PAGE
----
On August 10th, 2016, at about the 7:48 point, a "Sarah from Cincinnati Ohio" called in and asked about joining "It Works!" MLM. Ramsey urged caution and be absolutely aware what she wants to do going in. His message was "... You will be in the recruiting business. There is nothing really inherently bad or evil about it, Your real job is training salespeople, in a high turnover environment, because most of them don't make it... I have friends that makes 7 figures in that business... But for every one of those, I know a thousand (chuckles) that didn't last 90 days, with six boxes of makeup in the garage they are still paying off on credit card... Is this really your calling if you had lost everything and starting from scratch? ... You ought to really thinking about what you're getting into. But if you want to give it a run, I will support you on it... "
The MLM sphere went nuts as they reacted with venom. So-called MLM 'leaders' started posting videos 'Dave Ramsey is Wrong'. Here's a typical reaction from Eric Worre of networkmarketingpro.com:
Dave (Ramsey) went on to pour cold water all over the hopes and dreams of this young woman, and pigeon holed the Network Marketing profession into his very limited understanding of what it is all about.
So what exactly is Eric Worre mad about? He claims that Ramsey made multiple mistakes.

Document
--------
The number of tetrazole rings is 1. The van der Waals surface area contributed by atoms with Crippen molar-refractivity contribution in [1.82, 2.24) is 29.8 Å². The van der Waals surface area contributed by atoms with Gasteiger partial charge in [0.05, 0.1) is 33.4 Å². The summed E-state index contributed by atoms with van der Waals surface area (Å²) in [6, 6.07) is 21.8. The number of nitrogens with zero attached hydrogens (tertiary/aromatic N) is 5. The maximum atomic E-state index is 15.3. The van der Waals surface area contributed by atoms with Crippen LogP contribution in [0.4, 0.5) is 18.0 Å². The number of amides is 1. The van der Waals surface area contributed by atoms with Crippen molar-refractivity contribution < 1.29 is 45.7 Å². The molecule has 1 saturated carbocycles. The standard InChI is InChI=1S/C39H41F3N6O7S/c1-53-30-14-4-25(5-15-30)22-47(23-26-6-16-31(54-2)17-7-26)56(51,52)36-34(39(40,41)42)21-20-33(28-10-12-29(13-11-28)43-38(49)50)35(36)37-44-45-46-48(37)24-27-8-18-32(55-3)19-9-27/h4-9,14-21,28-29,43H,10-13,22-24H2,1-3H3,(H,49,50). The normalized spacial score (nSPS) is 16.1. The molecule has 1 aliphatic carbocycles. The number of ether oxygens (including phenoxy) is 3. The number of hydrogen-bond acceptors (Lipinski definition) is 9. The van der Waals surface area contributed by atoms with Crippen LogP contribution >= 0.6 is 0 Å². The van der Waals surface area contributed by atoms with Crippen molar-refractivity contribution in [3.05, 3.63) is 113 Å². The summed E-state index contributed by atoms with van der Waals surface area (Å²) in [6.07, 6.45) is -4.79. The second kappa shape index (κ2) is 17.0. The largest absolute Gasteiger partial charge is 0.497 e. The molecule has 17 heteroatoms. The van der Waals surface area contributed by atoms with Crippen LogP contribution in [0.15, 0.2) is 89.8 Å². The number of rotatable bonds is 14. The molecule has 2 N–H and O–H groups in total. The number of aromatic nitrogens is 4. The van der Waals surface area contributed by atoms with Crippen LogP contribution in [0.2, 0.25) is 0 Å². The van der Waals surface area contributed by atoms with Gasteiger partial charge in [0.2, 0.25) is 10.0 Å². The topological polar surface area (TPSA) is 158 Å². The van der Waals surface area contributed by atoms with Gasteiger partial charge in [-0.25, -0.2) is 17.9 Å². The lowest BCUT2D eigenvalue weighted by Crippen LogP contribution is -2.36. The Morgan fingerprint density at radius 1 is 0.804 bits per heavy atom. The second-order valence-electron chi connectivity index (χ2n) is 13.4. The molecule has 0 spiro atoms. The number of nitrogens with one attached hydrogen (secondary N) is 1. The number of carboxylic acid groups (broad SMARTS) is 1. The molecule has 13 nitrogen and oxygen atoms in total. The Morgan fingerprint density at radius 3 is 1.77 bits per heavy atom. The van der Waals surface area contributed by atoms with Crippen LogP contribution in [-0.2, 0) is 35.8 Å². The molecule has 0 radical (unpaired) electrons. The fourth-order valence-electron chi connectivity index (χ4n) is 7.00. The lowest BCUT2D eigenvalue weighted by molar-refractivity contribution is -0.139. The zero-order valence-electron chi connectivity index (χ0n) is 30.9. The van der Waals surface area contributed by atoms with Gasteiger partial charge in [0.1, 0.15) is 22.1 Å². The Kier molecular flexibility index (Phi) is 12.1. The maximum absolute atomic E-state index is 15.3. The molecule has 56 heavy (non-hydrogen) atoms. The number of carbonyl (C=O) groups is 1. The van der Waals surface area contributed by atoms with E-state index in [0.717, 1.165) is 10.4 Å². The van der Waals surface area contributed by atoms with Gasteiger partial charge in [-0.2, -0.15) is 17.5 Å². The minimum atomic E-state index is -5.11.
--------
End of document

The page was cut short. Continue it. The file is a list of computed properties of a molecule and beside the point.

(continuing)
- Risk is minimal in MLM, w/ the buyback policies in place
- It's not recruiting, it''s expanding your network
- Failure? So what? 90% of traditional businesses fail
- Bothering friends? They''re doing it wrong
Mr. Worre's final message is: basically "why don''t you just be honest and admit you hate network marketing? Innuendo doesn't suit you".
Go look in a mirror, Mr. Worre. Innuendo does not suit you either.
Let's examine the factors at play... who''s really wrong or right? But with a skeptical attitude and fact-checking.
Just how risky is MLM?
Eric Worre claims that Dave Ramsey exaggerated the risk involved in MLM, and most people don''t have "6 boxes of makeup sitting in the garage getting paid off on credit card". He claims that with the 90% buyback policy in place in most major MLMs (esp. DSA members), financial exposure is minimal.
The problem with Mr. Worre's statement is there are NO stats available from the MLMs that such policies have been utilized. Yes, DSA members do have at least a 90% buyback policy for at least six months, i.e. if you want to return all the stuff you haven''t sold within 6 months, you get 90% back. Some even go as far as a year. However, there are various caveats not discussed.
Is there any stats available on how often such policies had been invoked? How many hoops do people have to jump through to get such returns processed?
Nope. Nada. Zero. Zilch. Nothing.
In fact, it's been documented in Mary Kay that any attempts to quit an return inventory would trigger an "intervention" from your upline and other people in your group (because she would be notified as any returns means her commission from your purchases will be clawed back) who will want to meet with you then shame and guilt you into staying in past the refund deadline, or to delay you in order to ensure you will get as minimal refund as possible.